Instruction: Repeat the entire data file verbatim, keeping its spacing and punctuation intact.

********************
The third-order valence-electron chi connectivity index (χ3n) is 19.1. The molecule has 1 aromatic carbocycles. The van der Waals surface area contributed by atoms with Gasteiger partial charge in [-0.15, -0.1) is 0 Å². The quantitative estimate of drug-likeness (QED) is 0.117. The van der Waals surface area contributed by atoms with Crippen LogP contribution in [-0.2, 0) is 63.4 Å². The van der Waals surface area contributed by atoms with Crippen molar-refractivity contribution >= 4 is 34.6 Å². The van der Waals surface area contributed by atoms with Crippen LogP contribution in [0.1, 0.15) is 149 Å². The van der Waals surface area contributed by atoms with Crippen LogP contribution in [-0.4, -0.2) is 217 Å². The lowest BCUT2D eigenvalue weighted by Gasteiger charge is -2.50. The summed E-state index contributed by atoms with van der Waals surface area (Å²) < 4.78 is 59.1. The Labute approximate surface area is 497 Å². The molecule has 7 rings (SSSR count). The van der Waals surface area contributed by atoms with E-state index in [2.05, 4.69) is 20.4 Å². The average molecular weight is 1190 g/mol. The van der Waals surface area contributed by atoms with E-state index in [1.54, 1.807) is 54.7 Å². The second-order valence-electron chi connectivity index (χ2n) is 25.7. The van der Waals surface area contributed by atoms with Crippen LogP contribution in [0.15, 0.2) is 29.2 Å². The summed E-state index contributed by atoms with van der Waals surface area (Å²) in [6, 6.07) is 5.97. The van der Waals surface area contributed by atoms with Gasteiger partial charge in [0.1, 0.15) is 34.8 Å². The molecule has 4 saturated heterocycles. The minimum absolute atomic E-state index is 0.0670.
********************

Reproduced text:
The third-order valence-electron chi connectivity index (χ3n) is 19.1. The molecule has 1 aromatic carbocycles. The van der Waals surface area contributed by atoms with Gasteiger partial charge in [-0.15, -0.1) is 0 Å². The quantitative estimate of drug-likeness (QED) is 0.117. The van der Waals surface area contributed by atoms with Crippen LogP contribution in [-0.2, 0) is 63.4 Å². The van der Waals surface area contributed by atoms with Crippen molar-refractivity contribution >= 4 is 34.6 Å². The van der Waals surface area contributed by atoms with Crippen LogP contribution in [0.1, 0.15) is 149 Å². The van der Waals surface area contributed by atoms with Crippen LogP contribution in [-0.4, -0.2) is 217 Å². The lowest BCUT2D eigenvalue weighted by Gasteiger charge is -2.50. The summed E-state index contributed by atoms with van der Waals surface area (Å²) < 4.78 is 59.1. The Labute approximate surface area is 497 Å². The molecule has 7 rings (SSSR count). The van der Waals surface area contributed by atoms with E-state index in [2.05, 4.69) is 20.4 Å². The average molecular weight is 1190 g/mol. The van der Waals surface area contributed by atoms with E-state index in [1.54, 1.807) is 54.7 Å². The second-order valence-electron chi connectivity index (χ2n) is 25.7. The van der Waals surface area contributed by atoms with Crippen LogP contribution in [0.15, 0.2) is 29.2 Å². The summed E-state index contributed by atoms with van der Waals surface area (Å²) in [6, 6.07) is 5.97. The van der Waals surface area contributed by atoms with Gasteiger partial charge in [0.1, 0.15) is 34.8 Å². The molecule has 4 saturated heterocycles. The minimum absolute atomic E-state index is 0.0670.